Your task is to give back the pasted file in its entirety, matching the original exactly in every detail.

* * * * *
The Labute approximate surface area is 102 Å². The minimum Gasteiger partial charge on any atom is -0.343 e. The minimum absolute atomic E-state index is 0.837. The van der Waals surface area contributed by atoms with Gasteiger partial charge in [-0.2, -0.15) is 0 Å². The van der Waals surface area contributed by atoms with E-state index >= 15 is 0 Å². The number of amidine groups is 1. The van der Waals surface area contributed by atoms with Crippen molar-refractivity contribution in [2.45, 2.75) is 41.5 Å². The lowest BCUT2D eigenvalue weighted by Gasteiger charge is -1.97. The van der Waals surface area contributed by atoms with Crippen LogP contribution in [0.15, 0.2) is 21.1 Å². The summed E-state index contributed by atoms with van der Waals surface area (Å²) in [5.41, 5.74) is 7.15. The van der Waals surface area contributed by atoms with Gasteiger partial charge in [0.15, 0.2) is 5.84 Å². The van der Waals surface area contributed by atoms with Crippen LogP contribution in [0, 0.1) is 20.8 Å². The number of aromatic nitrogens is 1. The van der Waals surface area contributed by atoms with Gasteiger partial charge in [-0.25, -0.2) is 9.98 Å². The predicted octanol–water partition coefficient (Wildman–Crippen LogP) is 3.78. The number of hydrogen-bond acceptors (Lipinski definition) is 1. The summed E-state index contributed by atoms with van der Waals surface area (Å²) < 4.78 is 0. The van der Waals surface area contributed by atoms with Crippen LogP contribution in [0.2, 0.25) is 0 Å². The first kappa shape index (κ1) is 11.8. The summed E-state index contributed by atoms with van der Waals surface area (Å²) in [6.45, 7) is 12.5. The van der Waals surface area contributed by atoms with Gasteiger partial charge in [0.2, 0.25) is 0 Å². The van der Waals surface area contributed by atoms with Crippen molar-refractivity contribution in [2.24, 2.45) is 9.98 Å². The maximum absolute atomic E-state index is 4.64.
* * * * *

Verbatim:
The Labute approximate surface area is 102 Å². The minimum Gasteiger partial charge on any atom is -0.343 e. The minimum absolute atomic E-state index is 0.837. The van der Waals surface area contributed by atoms with Gasteiger partial charge in [-0.2, -0.15) is 0 Å². The van der Waals surface area contributed by atoms with E-state index >= 15 is 0 Å². The number of amidine groups is 1. The van der Waals surface area contributed by atoms with Crippen molar-refractivity contribution in [2.45, 2.75) is 41.5 Å². The lowest BCUT2D eigenvalue weighted by Gasteiger charge is -1.97. The van der Waals surface area contributed by atoms with Crippen LogP contribution in [0.15, 0.2) is 21.1 Å². The summed E-state index contributed by atoms with van der Waals surface area (Å²) in [5.41, 5.74) is 7.15. The van der Waals surface area contributed by atoms with Gasteiger partial charge in [0.15, 0.2) is 5.84 Å². The van der Waals surface area contributed by atoms with Crippen LogP contribution in [0, 0.1) is 20.8 Å². The number of aromatic nitrogens is 1. The van der Waals surface area contributed by atoms with Gasteiger partial charge in [-0.25, -0.2) is 9.98 Å². The predicted octanol–water partition coefficient (Wildman–Crippen LogP) is 3.78. The number of hydrogen-bond acceptors (Lipinski definition) is 1. The summed E-state index contributed by atoms with van der Waals surface area (Å²) < 4.78 is 0. The van der Waals surface area contributed by atoms with Crippen LogP contribution in [0.2, 0.25) is 0 Å². The first kappa shape index (κ1) is 11.8. The summed E-state index contributed by atoms with van der Waals surface area (Å²) in [6.45, 7) is 12.5. The van der Waals surface area contributed by atoms with Gasteiger partial charge in [0.2, 0.25) is 0 Å². The van der Waals surface area contributed by atoms with Crippen molar-refractivity contribution in [2.24, 2.45) is 9.98 Å². The maximum absolute atomic E-state index is 4.64.